The collaboration between Mercedes-Benz and its AMG subsidiary works well. The former prioritises developing the platform’s fundamental models for broad appeal, whereas the latter is tasked with maximising performance for discerning users seeking a more intense visceral experience.



Tossing a little but extremely conductive virtual spanner into that symbiotic groove is the 2024 Mercedes-AMG EQE SUV, though. The AMG version, which is based on the Mercedes-Benz EQE SUV, delivers more than simply performance. In addition to making the otherwise magnificent Mercedes-AMG GLE-class, its internal-combustion analogue, feel a little out of date in a world of laser-guided missiles, it makes the standard-issue MB EQE EVs appear a little lacking.

The intrepid AMG engineers have fresh and different opportunities to explore thanks to the plug-and-play componentry and infinitely modifiable software that are unique to electric vehicles. The AMG EQE offers access to tremendous torque at any speed, an electronically limited peak speed of 149 mph, and an honed balance of handling and comfort—all without making many of the sacrifices necessary for ICE vehicle development to reach the same performance goals. We’re not suggesting it’s simple, though. The signature husky exhaust note and a certain intimidating aura that AMG used to establish its rogue-in-a-tailored-suit identity don’t easily transition to this electric SUV.

The AMG EQE SUV increases power.

The AMG EQE SUV starts off with a power boost, as is only natural. At each axle, a pair of electric motors made specifically for AMG provide 617 horsepower and 701 pound-feet of torque. Over the dual-motor configuration that drives the Mercedes-Benz EQE500 SUV, that represents a boost of 215 horsepower and 68 pound-feet. The 90.6-kWh lithium-ion battery in the regular Benz has the same capacity. (The single-motor 350+ and dual-motor EQE350 4Matic are further versions of the base EQE that are offered.) According to Mercedes, the AMG EQE can add 100 miles in 15 minutes using a DC fast-charger at a rate of up to 170 kilowatts. The built-in charger can only handle 9.6 kilowatts of a/c home and public charging.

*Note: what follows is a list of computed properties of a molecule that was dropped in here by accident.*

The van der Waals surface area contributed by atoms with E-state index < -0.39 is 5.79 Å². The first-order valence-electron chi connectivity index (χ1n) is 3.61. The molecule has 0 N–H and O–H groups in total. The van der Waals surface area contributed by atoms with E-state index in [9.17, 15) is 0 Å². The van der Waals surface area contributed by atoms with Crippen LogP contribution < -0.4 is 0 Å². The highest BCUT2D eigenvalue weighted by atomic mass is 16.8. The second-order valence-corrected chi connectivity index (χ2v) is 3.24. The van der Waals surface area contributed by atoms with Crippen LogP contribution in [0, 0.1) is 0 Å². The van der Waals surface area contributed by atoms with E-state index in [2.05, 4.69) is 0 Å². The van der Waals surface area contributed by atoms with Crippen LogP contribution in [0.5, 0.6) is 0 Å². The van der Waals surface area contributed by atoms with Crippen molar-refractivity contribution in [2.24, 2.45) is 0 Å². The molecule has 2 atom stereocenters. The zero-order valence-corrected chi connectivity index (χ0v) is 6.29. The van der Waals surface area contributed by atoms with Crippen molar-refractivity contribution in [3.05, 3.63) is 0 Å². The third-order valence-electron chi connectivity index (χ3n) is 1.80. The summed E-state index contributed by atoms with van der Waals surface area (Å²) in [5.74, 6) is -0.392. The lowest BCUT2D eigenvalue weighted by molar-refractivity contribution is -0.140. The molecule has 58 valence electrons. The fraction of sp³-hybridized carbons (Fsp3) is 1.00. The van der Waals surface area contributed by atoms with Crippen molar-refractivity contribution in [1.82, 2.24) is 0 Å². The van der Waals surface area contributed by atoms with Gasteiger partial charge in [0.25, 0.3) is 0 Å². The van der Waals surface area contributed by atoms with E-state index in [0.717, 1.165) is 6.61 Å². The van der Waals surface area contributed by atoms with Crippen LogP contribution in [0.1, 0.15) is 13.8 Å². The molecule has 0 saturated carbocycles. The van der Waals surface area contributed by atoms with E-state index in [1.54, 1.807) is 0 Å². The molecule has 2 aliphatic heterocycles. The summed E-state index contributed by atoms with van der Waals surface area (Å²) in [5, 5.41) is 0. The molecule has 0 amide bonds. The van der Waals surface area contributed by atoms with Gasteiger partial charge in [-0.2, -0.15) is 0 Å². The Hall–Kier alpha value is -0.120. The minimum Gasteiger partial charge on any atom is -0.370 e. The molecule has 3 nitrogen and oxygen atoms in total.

There is a user-selected launch mode, as is customary for AMG. Race Start is a feature that may be used whether or not you purchase the optional AMG Dynamic Plus package, but if you do, you’ll receive an additional boost function. When the Dynamic Plus boost mode is activated, the output is briefly increased to the maximum 677 horsepower and 738 pound-feet of torque. The former performs the familiar launch with all systems ready for a crisp, neck-snapping escape. The vehicle accelerates with the same authority but with just enough additional force to add your preferred internal organ to the list of physiological-based acceleration clichés.

Based on our C/D testing, we believe that AMG’s claimed 3.4-second sprint to 60 mph in this situation is actually two to three tenths slower. It joins forces with the BMW iX M60, another EV SUV extrovert, and leaves the Audi SQ8 e-tron in the dust—at least on paper. It can compete with both the Audi RS E-Tron GT and its EQE53 sedan brother.

The strengthened EQE SUV uses some AMG-specific cooling magic to resist the heat produced by multiple stand-on-it launches because heat is the buzzkill in this situation. Although it seems like the name of a competitive-grade kayak paddle, the rear motor has a “water lance,” which is actually a hollow shaft in the motor’s rotor where coolant circulates. Other AMG-specific components used to disperse heat include certain ribs on the stator and an inverter with a “needle-shaped pin-fin structure” made of high-performance ceramics. To increase efficiency, a transmission-oil heat exchanger controls thermal activity to cool components under stress and warm them during cold starts.

Range of AMG EQE SUVs

The AMG EQE SUV’s range figures are still being finalised by the company. The vehicle we drove, however, had an indicated range of 225 miles with a 90 percent battery charge at the beginning of our trip; after travelling 72 miles in a variety of conditions, including stop-and-go traffic on the Pacific Coast Highway and some time spent on the interstate, the range was still an indicated 152 miles with a 60 percent battery charge. A full charge would theoretically allow for 240 miles of travel, but the battery would be practically discharged.

In fact, the onboard software estimated a residual range of 100–153 miles, partially based on the way the first 72 miles were driven. (We drove the EQE almost exclusively in Sport+ mode and exposed it to multiple full-tilt launches, foot-to-the-floor merges, and numerous passing manoeuvres on the highway.)

The range would probably increase proportionally to starting with a fully charged battery and driving gently. For comparison, C/D calculates that the Mercedes-Benz EQE500 SUV, which has fewer potent motors but a larger battery, has a range of about 269 miles.

The navigation system incorporates Active Range Monitoring software that will intervene and prioritise nearby charging stations if it judges that a preset route would bring you dangerously close to completely draining the battery.